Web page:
At Penman Consulting, we have been providing IUCLID training in various forms since 2008. I sat down with one of our Toxicologists, Jamie Dunn MSc. to see if he could give us any tips. Jamie uses IUCLID daily and often, like other colleagues, runs training sessions; external presentations, front-end IUCLID support and in-house training for our new starters, like Laia and Ema. Jamie has also provided training to our clients’ employees within the chemical and petrochemical sectors.
“It’s important to understand the structure of IUCLID. Depending on the substance, different companies and consortia will have different arrangements. Knowing how templates and other items are set up is important. Here is an anonymised example of one of the dossiers we manage.
IUCLID is designed so that you don’t have to send lots of studies to the regulators. The idea is you can present scientific arguments in a concise and structured way, and it allows the regulators to evaluate your key decisions quickly and effectively. It is designed to be used in place of sending full study reports.
When you are writing study summaries it is important to focus on the key information and not the minutiae of studies. To evaluate the information and create conclusions, rather than just repeating all of the data.”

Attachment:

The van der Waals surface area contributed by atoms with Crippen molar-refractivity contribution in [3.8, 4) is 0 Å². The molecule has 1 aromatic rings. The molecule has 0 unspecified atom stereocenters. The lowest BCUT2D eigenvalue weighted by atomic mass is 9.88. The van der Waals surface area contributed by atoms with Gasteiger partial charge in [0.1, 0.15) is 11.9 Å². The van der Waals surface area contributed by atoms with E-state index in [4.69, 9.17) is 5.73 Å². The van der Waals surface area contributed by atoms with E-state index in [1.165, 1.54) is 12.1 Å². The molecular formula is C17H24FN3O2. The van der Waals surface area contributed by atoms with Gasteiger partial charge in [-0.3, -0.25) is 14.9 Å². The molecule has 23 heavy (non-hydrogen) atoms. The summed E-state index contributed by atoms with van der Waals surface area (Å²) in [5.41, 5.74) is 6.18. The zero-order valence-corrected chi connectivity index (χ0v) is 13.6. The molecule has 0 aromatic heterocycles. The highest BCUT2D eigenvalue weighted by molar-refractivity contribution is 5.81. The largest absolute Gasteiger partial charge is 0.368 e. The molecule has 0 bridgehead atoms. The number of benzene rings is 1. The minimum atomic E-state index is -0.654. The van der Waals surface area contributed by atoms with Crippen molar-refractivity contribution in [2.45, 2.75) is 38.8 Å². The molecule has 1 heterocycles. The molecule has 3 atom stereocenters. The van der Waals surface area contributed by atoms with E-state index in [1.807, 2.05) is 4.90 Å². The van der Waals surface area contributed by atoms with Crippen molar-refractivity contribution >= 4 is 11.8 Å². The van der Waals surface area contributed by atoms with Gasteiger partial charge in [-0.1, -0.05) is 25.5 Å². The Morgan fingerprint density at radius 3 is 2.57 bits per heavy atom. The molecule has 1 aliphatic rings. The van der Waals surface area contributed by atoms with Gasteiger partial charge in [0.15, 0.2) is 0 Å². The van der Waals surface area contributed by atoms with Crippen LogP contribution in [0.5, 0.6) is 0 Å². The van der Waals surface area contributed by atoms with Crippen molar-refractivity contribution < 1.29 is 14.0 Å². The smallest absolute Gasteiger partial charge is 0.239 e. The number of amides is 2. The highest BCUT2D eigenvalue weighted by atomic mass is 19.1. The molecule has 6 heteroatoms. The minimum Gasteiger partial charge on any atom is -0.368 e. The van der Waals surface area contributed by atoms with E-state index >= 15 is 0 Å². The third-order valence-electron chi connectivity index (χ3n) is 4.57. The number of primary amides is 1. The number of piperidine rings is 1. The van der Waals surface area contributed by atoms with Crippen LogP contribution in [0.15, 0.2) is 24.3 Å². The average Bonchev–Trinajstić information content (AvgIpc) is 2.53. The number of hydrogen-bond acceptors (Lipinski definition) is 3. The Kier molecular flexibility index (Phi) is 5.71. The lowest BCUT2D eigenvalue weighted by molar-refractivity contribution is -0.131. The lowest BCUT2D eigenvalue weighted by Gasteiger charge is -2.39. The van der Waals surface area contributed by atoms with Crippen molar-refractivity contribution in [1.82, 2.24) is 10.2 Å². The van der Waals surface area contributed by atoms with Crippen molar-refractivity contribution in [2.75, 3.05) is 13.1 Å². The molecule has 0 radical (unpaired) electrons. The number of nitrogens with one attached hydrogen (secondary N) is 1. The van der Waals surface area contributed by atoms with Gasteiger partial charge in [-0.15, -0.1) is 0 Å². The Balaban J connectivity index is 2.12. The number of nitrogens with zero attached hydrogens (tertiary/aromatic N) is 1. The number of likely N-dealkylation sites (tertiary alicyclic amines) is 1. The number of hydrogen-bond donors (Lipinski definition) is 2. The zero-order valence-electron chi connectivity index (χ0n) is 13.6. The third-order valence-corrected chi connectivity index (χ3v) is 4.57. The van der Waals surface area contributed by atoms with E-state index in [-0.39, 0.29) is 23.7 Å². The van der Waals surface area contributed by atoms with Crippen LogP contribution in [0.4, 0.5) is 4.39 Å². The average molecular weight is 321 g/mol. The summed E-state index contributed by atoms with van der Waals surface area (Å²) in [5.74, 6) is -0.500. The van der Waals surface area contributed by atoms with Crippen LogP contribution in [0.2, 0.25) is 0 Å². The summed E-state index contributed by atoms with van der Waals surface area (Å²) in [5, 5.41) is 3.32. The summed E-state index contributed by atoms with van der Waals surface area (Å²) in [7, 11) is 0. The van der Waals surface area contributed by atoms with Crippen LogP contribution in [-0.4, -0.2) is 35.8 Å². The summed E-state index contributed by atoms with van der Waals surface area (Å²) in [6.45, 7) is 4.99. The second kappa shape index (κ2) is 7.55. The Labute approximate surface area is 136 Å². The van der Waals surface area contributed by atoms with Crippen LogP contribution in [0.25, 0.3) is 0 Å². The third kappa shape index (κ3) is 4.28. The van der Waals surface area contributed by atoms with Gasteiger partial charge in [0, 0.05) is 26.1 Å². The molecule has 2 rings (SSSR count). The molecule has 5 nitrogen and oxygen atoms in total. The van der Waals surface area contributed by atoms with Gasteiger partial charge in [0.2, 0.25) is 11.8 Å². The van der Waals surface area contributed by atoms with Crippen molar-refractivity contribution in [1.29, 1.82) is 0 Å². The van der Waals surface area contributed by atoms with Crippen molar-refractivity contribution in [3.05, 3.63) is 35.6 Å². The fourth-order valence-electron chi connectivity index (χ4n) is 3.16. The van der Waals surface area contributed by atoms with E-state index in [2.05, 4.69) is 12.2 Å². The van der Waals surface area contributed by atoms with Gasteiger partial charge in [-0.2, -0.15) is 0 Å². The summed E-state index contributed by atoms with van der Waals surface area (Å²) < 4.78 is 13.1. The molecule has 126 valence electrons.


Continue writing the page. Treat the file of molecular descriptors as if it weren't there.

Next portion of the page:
“Well, the top of my wish list is colour! IUCLID is very grey!
But on a more serious note, I would like a better change log and the ability to tell what has changed between modifications. We can and do take backups, but it would be useful to know what has changed in detail. Similarly, the ability to undo mistakes would also be nice and it is particularly important for those in training! Internally at Penman Consulting we have training instances, so users can get comfortable working in IUCLID without overwriting live data.
We are also trialling the web interface, and although that is still in development it would be good to see some improvements. For example, currently it doesn’t have a tree of contents and that is the easiest way to navigate.”
“Well, IUCLID is used for more than just REACh, Classification, Labelling and Packaging regulations (CLP) and Biocidal Product Regulation (BPR). I know since I started using it, it has been adapted for New Zealand and Australian regulations, so learning more about IUCLID is always a useful skill to have, it is now applicable in many areas!
There are many different ways of presenting the same data, and I guess this ties into the question on structure. If you know how, there are ways that you can cut down the time spent entering study records by half, or even more. Templates are your friend and can be used for multiple purposes, rather than just to hold a whole data set. They can be used as vehicles to exchange information.
Unfortunately there is no spell check in IUCLID, I always make a point of emphasising this during training sessions. Occasionally there are system spelling errors which cannot be “pevented” by the user (P243, relating to static discharges).”
To learn more, please email email@example.com. We can provide general and specialised IUCLID training for your organisation.